Early Biomarkers of Hypoxia and Inflammation and Two-Year Neurodevelopmental Outcomes in the Preterm Erythropoietin Neuroprotection (PENUT) Trial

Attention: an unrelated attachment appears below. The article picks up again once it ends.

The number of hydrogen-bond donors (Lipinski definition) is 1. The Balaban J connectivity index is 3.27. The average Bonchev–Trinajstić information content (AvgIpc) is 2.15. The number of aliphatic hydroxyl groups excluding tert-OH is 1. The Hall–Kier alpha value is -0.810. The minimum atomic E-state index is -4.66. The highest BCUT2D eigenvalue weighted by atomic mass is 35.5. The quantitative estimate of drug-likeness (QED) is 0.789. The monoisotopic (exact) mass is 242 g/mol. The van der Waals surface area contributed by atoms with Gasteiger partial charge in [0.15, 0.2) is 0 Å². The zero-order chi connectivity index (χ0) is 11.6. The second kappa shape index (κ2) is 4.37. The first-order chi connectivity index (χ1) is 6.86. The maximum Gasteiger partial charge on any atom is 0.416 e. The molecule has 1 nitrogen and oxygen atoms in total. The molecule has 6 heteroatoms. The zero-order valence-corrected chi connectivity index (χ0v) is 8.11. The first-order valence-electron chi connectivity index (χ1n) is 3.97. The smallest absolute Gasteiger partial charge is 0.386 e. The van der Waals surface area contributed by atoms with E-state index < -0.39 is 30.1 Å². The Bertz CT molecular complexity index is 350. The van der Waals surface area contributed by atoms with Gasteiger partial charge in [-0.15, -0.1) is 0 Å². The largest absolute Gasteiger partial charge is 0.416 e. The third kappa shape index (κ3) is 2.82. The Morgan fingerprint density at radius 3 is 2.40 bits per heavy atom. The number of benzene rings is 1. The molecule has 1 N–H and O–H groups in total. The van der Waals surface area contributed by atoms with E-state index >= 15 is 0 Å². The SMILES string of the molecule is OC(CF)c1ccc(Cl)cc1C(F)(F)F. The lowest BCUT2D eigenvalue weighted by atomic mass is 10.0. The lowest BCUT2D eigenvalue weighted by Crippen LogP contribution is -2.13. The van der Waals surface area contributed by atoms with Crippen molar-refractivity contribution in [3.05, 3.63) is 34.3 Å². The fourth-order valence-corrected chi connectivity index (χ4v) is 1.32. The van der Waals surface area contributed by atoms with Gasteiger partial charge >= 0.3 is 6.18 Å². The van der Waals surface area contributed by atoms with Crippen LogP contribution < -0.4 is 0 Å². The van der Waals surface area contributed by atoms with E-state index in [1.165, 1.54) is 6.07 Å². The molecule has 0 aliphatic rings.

BACKGROUND In the Preterm Erythropoietin (Epo) NeUroproTection (PENUT) Trial, potential biomarkers of neurological injury were measured to determine their association with outcomes at two years of age and whether Epo treatment decreased markers of inflammation in extremely preterm (<28 weeks' gestation) infants. METHODS Plasma Epo was measured (n=391 Epo, n=384 placebo) within 24h after birth (baseline), 30min after study drug administration (day 7), 30min before study drug (day 9), and on day 14. A subset of infants (n=113 Epo, n=107 placebo) had interferon-gamma (IFN-γ), Interleukin (IL)-6, IL-8, IL-10, Tau, and tumour necrosis factor-α (TNF-α) levels evaluated at baseline, day 7 and 14. Infants were then evaluated at 2 years using the Bayley Scales of Infant and Toddler Development, 3rd Edition (BSID-III). FINDINGS Elevated baseline Epo was associated with increased risk of death or severe disability (BSID-III Motor and Cognitive subscales <70 or severe cerebral palsy). No difference in other biomarkers were seen between treatment groups at any time, though Epo appeared to mitigate the association between elevated baseline IL-6 and lower BSID-III scores in survivors. Elevated baseline, day 7 and 14 Tau concentrations were associated with worse BSID-III Cognitive, Motor, and Language skills at two years. INTERPRETATION Elevated Epo at baseline and elevated Tau in the first two weeks after birth predict poor outcomes in infants born extremely preterm. However, no clear prognostic cut-off values are apparent, and further work is required before these biomarkers can be widely implemented in clinical practice. FUNDING PENUT was funded by the National Institute of Neurological Disorders and Stroke (U01NS077955 and U01NS077953).